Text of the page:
In a codicil to the will dated 12 December 1913, Thomas revokes his legacy to his sister Susanna Love on the basis that he has sustained various losses and if any of his property remains unlet there may be insufficient income to provide for his daughters. He replaces this by asking the trustees to pay one ninth of the net income from the property at Leister, Westbourne Grove or one ninth of the income from the capital realised on its sale to his sister for her lifetime.
The value of Thomas's estate was £17,379.18s.9d, later revised to £14,051.3s 9d (around £985K in 2006).
Mary Louisa Jane Osborne nee Ponting
Although not described as such in the 1901 census, Mary Osborne is Thomas's daughter. Mary Louisa Jane Ponting married George Montague Osborne on 26 April 1900 in St Matthews Church, Bayswater. Mary, aged 22 year gives her address as 6 Talbot Road. Thomas is described as a fancy draper. George Montague Osborne was 25 years old, a "wine merchant" who gives his address as 98 Westbourne Grove. His father was also George Montague Osborne, wine merchant. The witnesses were T H Ponting, E F Ponting, G M Osborne and J M Osborne. Below is an extract from the original parish record showing the participants actual signatures
George Montague Osborne was born 11 May 1875, and baptised on 8 June 1875 at St Stephen's, Paddington. He was the son of George Montague Osborne and Julia Maria Phipps. At the time of the 1901 census George Montague Osborne senior was running a grocers and Wine merchants at 98 Westbourne Grove. George Montague Osborne senior of 98, Westbourne Grove and Helios, Castlebar Road, both in Middlesex died on 11 February 1902 at Westbourne Grove. Probate was granted to Julia Maria Osborne, George Montague Osborn and Percy Gerald Osborn, grocers and John Edward Egerton, chartered accountant. His effects were valued at £22,229. 15s.
When the census was taken on 2 April 1911 Mary was living with her father Thomas at 35 The Avenue, Brondesbury Park. Her husband George Montague Osborne was with his widowed mother at 3. Sackville Gardens, Hove. Aged 36, he is shown as married with one child. Also at the address was George's sister and her husband and two servants, a cook and a general domestic.
George and Mary had one son, Guy Montague Osborne who was born on 12 December 1902 and baptised 18 January 1903. On 2 April 1911 Guy, aged 8 was staying with his uncle Percy Gerald Osborne, a 48 year old grocer and his family at 48 Home Park Road, Wimbledon.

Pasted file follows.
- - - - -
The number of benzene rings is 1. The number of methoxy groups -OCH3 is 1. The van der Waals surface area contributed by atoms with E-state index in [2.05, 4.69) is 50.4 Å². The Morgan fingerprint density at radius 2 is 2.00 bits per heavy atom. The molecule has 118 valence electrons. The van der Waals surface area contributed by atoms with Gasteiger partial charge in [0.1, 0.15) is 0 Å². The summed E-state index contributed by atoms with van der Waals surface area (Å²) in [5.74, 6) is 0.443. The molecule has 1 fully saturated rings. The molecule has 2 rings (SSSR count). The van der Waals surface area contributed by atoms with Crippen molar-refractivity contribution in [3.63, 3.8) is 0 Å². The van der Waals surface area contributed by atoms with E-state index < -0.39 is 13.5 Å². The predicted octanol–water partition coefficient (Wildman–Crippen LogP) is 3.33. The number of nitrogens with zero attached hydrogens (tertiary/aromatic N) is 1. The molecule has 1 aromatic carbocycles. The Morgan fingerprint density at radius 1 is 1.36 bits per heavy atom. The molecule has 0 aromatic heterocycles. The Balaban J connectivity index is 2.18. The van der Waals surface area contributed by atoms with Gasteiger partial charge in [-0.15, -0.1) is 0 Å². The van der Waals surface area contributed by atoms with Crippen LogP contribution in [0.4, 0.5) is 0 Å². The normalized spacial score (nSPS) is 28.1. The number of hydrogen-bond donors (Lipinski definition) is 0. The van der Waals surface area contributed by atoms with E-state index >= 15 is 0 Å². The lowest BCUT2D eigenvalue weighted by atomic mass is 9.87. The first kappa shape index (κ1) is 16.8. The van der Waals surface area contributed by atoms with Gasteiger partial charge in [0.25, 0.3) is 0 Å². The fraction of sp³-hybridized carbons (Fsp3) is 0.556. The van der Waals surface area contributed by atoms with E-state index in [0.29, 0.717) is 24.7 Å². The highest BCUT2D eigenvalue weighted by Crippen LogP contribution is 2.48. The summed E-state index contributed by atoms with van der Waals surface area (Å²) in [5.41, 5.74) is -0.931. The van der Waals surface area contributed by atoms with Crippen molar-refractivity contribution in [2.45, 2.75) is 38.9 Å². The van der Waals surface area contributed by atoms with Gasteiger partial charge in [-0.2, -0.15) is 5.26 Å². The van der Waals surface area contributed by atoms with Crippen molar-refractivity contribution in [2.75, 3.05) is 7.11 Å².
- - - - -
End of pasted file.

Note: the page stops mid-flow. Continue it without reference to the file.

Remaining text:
George Montague Osborne of 3 Sackville Gardens, Hove, Sussex died on 14 July 1911 aged 36 years old. George, a retired grocer died of pneumonia (4 days) and heart failure. The informant was his brother Percy Gerald Osborne, present at death, but who usually resided at 48, Home Park Road, Wimbledon Park.
The probate describes George Montague Osborne of 3 Sackville Gardens, Hove, formerly of 98, Westbourne Grove, Bayswater. Probate was granted to his mother Julia Maria Osborne and brother Percy, grocer. His effects were valued at £1,546.4s.7d.
In his will made on 10 October 1906 (after his marriage and the birth of his son) he states.
- He gives his address as 98, Westbourne Grove, Bayswater and his occupation as "grocer and tea dealer"
- He appoints his mother and brother as executors and as guardians of his infant child!
- He leaves his cashier and bookkeeper Miss Louie Champion the sum of £100 provided she is still in his employ at the date of his death, plus any salary due to her at the date of his death
- The remainder of the estate is to be called in, sold or otherwise converted to cash and after funerary expenses to be held in trust for his son Guy Montague Osborne until he attains the age of 21.
- If his son should predecease him, then the balance is to be divided between George's brothers and sisters.
I think we can reasonably assume that George and Mary had gone their "separate ways" by 1906.
In 1921 Mary Louise were living at 32, Audley Road, London, NW4 with her son Guy Montague Osborne.. Mary was a 42 year old widow. Guy, aged 18, was apprenticed at Waring and Gillows, furnishers of Oxford Street.
Mary Louise Jane Osborne of Rest Dene, Audley Road (the same road as her sister), Hendon, widow, died on 7 January 1928 at 120 South Road, Hendon. She would have been about 50 years old.
Administration of her estate was granted to her son, Guy Montague Osborne, a dealer from Halstead. Her effects were worth £247. 4s.
A little is known of Guy Montague Osborne after Mary Louise Osborne's death.
- On 11 January 1932, Guy Montague Osborne of 38 Chester Square, London, aged 26, arrived in Southampton from Durban, South Africa on HMS Arundel Castle. Under occupation he writes 'Nil'. The two passengers listed above him are Nita Le Strange, a 79 year old widow and Gordon Le Strange, aged 24.
- In the 1934 phone book Guy M Osborne was listed at 26, Ecclestone Street, Sloane, SW1.
- The 1937 electoral register shows Guy Montague Osborne at 349 Fulham Road, Kensington in Chelsea. No one else is listed. In brackets it states (abode - 38, Chester Square, SW1)